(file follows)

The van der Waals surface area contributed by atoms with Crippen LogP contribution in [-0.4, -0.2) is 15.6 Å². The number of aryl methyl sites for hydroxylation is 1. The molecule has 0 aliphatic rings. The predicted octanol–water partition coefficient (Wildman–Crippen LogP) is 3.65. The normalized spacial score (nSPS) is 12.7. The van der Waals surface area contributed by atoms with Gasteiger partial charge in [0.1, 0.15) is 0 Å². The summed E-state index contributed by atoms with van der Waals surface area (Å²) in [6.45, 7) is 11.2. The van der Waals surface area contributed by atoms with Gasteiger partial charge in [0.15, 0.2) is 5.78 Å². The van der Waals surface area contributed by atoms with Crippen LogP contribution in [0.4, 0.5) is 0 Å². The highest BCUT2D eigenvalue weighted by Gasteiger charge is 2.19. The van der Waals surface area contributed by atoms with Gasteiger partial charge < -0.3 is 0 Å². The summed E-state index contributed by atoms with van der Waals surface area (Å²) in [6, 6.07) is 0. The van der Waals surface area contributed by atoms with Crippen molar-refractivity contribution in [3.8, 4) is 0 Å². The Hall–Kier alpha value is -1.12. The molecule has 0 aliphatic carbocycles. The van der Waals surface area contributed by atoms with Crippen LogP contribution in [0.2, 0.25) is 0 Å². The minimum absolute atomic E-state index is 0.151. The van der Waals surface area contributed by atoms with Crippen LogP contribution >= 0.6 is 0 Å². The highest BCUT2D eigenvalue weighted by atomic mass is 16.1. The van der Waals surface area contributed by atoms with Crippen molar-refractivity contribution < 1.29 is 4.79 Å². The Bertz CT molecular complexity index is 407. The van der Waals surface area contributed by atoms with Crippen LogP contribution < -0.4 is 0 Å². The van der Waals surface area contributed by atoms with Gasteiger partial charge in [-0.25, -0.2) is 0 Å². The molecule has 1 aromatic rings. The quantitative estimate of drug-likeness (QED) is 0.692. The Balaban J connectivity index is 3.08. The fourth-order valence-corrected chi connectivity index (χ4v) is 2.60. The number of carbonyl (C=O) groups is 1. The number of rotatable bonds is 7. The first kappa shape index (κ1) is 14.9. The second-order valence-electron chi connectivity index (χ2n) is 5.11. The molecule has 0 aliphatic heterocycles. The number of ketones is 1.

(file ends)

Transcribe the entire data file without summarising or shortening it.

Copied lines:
The van der Waals surface area contributed by atoms with Crippen LogP contribution in [-0.4, -0.2) is 15.6 Å². The number of aryl methyl sites for hydroxylation is 1. The molecule has 0 aliphatic rings. The predicted octanol–water partition coefficient (Wildman–Crippen LogP) is 3.65. The normalized spacial score (nSPS) is 12.7. The van der Waals surface area contributed by atoms with Gasteiger partial charge in [0.1, 0.15) is 0 Å². The summed E-state index contributed by atoms with van der Waals surface area (Å²) in [6.45, 7) is 11.2. The van der Waals surface area contributed by atoms with Gasteiger partial charge in [0.15, 0.2) is 5.78 Å². The van der Waals surface area contributed by atoms with Crippen LogP contribution in [0.4, 0.5) is 0 Å². The highest BCUT2D eigenvalue weighted by Gasteiger charge is 2.19. The van der Waals surface area contributed by atoms with Gasteiger partial charge < -0.3 is 0 Å². The summed E-state index contributed by atoms with van der Waals surface area (Å²) in [6, 6.07) is 0. The van der Waals surface area contributed by atoms with Crippen molar-refractivity contribution in [3.8, 4) is 0 Å². The Hall–Kier alpha value is -1.12. The molecule has 0 aliphatic carbocycles. The van der Waals surface area contributed by atoms with Crippen LogP contribution in [0.2, 0.25) is 0 Å². The minimum absolute atomic E-state index is 0.151. The van der Waals surface area contributed by atoms with Crippen LogP contribution >= 0.6 is 0 Å². The highest BCUT2D eigenvalue weighted by atomic mass is 16.1. The van der Waals surface area contributed by atoms with Crippen molar-refractivity contribution < 1.29 is 4.79 Å². The Bertz CT molecular complexity index is 407. The van der Waals surface area contributed by atoms with Crippen LogP contribution < -0.4 is 0 Å². The van der Waals surface area contributed by atoms with Gasteiger partial charge in [-0.25, -0.2) is 0 Å². The molecule has 1 aromatic rings. The quantitative estimate of drug-likeness (QED) is 0.692. The Balaban J connectivity index is 3.08. The fourth-order valence-corrected chi connectivity index (χ4v) is 2.60. The number of carbonyl (C=O) groups is 1. The number of rotatable bonds is 7. The first kappa shape index (κ1) is 14.9. The second-order valence-electron chi connectivity index (χ2n) is 5.11. The molecule has 0 aliphatic heterocycles. The number of ketones is 1.